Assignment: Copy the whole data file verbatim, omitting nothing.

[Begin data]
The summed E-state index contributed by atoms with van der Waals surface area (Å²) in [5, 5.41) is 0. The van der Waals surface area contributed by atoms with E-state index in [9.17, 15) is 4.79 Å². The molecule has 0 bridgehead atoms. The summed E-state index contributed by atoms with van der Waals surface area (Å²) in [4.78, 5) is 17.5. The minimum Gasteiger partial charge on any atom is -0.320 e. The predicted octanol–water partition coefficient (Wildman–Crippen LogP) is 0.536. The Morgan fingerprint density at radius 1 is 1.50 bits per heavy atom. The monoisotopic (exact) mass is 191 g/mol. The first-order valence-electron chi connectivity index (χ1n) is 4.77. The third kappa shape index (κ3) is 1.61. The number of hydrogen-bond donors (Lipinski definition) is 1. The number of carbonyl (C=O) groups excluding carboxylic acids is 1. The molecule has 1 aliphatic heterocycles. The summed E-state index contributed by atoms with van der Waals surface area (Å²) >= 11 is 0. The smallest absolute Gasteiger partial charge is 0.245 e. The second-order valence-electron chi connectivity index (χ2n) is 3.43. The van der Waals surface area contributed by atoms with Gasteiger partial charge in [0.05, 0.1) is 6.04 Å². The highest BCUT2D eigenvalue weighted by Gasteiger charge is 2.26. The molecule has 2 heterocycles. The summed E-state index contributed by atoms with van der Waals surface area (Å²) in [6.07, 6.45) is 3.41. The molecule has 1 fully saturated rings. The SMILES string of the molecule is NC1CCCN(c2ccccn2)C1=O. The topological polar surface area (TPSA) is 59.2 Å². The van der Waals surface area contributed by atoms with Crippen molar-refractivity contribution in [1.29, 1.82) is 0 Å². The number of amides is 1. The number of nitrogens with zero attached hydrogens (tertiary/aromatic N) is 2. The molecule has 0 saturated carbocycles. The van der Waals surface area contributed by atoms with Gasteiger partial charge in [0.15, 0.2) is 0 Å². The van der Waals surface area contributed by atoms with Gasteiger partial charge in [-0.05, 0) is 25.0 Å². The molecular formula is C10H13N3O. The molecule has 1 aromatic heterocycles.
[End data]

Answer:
The summed E-state index contributed by atoms with van der Waals surface area (Å²) in [5, 5.41) is 0. The van der Waals surface area contributed by atoms with E-state index in [9.17, 15) is 4.79 Å². The molecule has 0 bridgehead atoms. The summed E-state index contributed by atoms with van der Waals surface area (Å²) in [4.78, 5) is 17.5. The minimum Gasteiger partial charge on any atom is -0.320 e. The predicted octanol–water partition coefficient (Wildman–Crippen LogP) is 0.536. The Morgan fingerprint density at radius 1 is 1.50 bits per heavy atom. The monoisotopic (exact) mass is 191 g/mol. The first-order valence-electron chi connectivity index (χ1n) is 4.77. The third kappa shape index (κ3) is 1.61. The number of hydrogen-bond donors (Lipinski definition) is 1. The number of carbonyl (C=O) groups excluding carboxylic acids is 1. The molecule has 1 aliphatic heterocycles. The summed E-state index contributed by atoms with van der Waals surface area (Å²) >= 11 is 0. The smallest absolute Gasteiger partial charge is 0.245 e. The second-order valence-electron chi connectivity index (χ2n) is 3.43. The van der Waals surface area contributed by atoms with Gasteiger partial charge in [0.05, 0.1) is 6.04 Å². The highest BCUT2D eigenvalue weighted by Gasteiger charge is 2.26. The molecule has 2 heterocycles. The summed E-state index contributed by atoms with van der Waals surface area (Å²) in [6.07, 6.45) is 3.41. The molecule has 1 fully saturated rings. The SMILES string of the molecule is NC1CCCN(c2ccccn2)C1=O. The topological polar surface area (TPSA) is 59.2 Å². The van der Waals surface area contributed by atoms with Crippen molar-refractivity contribution in [1.29, 1.82) is 0 Å². The number of amides is 1. The number of nitrogens with zero attached hydrogens (tertiary/aromatic N) is 2. The molecule has 0 saturated carbocycles. The van der Waals surface area contributed by atoms with Gasteiger partial charge in [0.15, 0.2) is 0 Å². The van der Waals surface area contributed by atoms with Gasteiger partial charge in [-0.05, 0) is 25.0 Å². The molecular formula is C10H13N3O. The molecule has 1 aromatic heterocycles.